55 See, e.g, Editorial Board, 'How to step up vaccine supplies to poorer countries', Financial Times. May 4, 2021. ('There are better alternatives. First, global pharma companies should create more partnerships among each other, and sign more licensing deals with local producers elsewhere that include providing expert support. Indeed, to fend off a Trips waiver, vaccine makers may need to show they can move faster in doing such deals. Some are happening. The Biden administration brokered a partnership for Merck to manufacture doses of the Johnson & Johnson jab; in Europe, Novartis, GSK and others are helping Germany's CureVac to produce an experimental mRNA vaccine. Including its high-profile licensing deal with the Serum Institute of India, meanwhile, AstraZeneca has contracted manufacturing capacity at 25 sites in 15 countries. The World Health Organization is trying to encourage controlled technology transfer on mRNA vaccines through regional “hubs”.')

56 Ngozi Okonjo-Iweala 'DG Okonjo-Iweala calls on WTO members to tackle vaccine inequity', WTO. May 21, 2021.

57 Ngozi Okonjo-Iweala, 'Remarks by DG Okonjo-Iweala on the IP waiver', WTO. May 5, 2021.; Thiru, 'Incoming WTO Director-General calls for 'third way' towards scaling up manufacturing of COVID-19 vaccines', Knowledge Ecology International. February 19, 2021.; The Chair of the General Council, 'Statement of Director-General Elect Dr. Ngozi Okonjo-Iweala to the Special Session of the WTO General Council', WTO. February 13, 2021.

58 James Bacchus, 'An Unnecessary Proposal: A WTO Waiver of Intellectual Property Rights for COVID-19 Vaccines', Cato. December 16, 2020.

59 See, e.g., Simon Lester and Huan Zhu. 'Rethinking the Length of Patent Terms', American University International Law Review. Vol. 34. Iss. 4 , Article 4. (2019).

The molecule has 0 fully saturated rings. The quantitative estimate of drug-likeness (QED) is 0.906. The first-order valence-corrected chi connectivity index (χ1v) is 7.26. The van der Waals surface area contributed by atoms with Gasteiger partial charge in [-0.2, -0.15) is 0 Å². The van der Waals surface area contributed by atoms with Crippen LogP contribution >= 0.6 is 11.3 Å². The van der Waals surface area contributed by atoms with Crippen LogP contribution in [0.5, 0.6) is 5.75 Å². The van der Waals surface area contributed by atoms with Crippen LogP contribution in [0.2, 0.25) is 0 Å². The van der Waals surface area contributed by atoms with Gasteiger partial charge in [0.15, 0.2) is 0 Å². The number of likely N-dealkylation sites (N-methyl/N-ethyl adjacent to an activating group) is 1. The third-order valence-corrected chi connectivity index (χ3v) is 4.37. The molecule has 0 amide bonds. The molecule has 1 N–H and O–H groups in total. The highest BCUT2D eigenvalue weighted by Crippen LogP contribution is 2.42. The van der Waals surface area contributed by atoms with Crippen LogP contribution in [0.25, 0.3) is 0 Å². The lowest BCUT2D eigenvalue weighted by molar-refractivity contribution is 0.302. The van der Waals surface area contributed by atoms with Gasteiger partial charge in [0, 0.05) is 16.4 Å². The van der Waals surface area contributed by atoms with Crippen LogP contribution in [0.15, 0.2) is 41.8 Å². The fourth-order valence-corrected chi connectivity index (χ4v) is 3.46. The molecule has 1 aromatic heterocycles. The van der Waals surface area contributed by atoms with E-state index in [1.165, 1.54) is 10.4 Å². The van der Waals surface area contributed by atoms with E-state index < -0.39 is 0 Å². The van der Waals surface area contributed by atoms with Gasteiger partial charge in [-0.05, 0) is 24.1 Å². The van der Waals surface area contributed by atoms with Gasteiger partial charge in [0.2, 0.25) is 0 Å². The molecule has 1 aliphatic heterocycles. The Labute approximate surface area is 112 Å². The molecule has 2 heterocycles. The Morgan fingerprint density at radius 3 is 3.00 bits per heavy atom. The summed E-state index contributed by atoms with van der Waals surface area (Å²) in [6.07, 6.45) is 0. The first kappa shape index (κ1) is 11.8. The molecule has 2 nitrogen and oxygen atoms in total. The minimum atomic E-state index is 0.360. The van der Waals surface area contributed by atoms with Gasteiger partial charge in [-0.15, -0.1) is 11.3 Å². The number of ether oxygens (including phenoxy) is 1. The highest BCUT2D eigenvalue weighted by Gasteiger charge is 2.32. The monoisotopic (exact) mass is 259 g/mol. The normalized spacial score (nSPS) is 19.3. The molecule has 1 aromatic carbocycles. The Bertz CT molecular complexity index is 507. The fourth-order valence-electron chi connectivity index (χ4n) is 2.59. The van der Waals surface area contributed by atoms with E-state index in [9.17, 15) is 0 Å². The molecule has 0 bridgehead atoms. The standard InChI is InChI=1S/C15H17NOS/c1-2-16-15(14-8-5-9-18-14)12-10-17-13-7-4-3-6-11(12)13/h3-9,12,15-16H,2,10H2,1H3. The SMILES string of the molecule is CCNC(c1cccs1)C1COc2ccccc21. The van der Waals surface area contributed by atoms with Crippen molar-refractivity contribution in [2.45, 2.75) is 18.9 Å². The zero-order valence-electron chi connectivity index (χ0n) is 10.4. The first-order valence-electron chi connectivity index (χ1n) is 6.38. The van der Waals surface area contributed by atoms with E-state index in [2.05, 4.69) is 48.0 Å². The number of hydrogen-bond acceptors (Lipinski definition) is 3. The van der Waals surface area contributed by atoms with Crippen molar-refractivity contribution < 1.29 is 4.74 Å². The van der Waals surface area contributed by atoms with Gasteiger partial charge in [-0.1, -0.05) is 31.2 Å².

60 Gary Winslett, 'A Compromise Moratorium,' RStreet. March 2, 2021.

61 Marwa Rashad, 'G20 launches initiative for health tools needed to combat the coronavirus', The Globe and Mail. April 25, 2020.

63 World Health Organization, 'Coronavirus Global Response: Access to COVID-19 Tools-Accelerator Facilitation Council holds inaugural meeting', WHO News Release. September 10, 2020.

65 Seth Berkley, 'The Gavi COVAX AMC Explained', Gavi. February 2021.

66 The White House, 'FACT SHEET: Biden-Harris Administration Unveils Strategy for Global Vaccine Sharing, Announcing Allocation Plan for the First 25 Million Doses to be Shared Globally', White House Press Release. June 3, 2021.

67 Tyler Pager and Emily Rauhala, 'Biden administration to buy 500 million Pfizer coronavirus vaccine doses to donate to the world', Washington Post. June 9, 2021.

68 'Covid-19 vaccine firms pledge 3.5 billion doses for poorer nations', France 24. May 21, 2021.

69 Covid-19 Technology Access Pool, 'Operationalising the Covid-19 Technology Access Pool (C-tap)', WHO. October 27, 2020.

70 Emily Baumgaertner, 'Vaccine companies and the U.S. government snubbed WHO initiative to scale up global manufacturing', LA Times. April 30, 2021.

71 'EU proposes TRIPS waiver alternative to address vaccine access', Inside US Trade. June 4, 2021.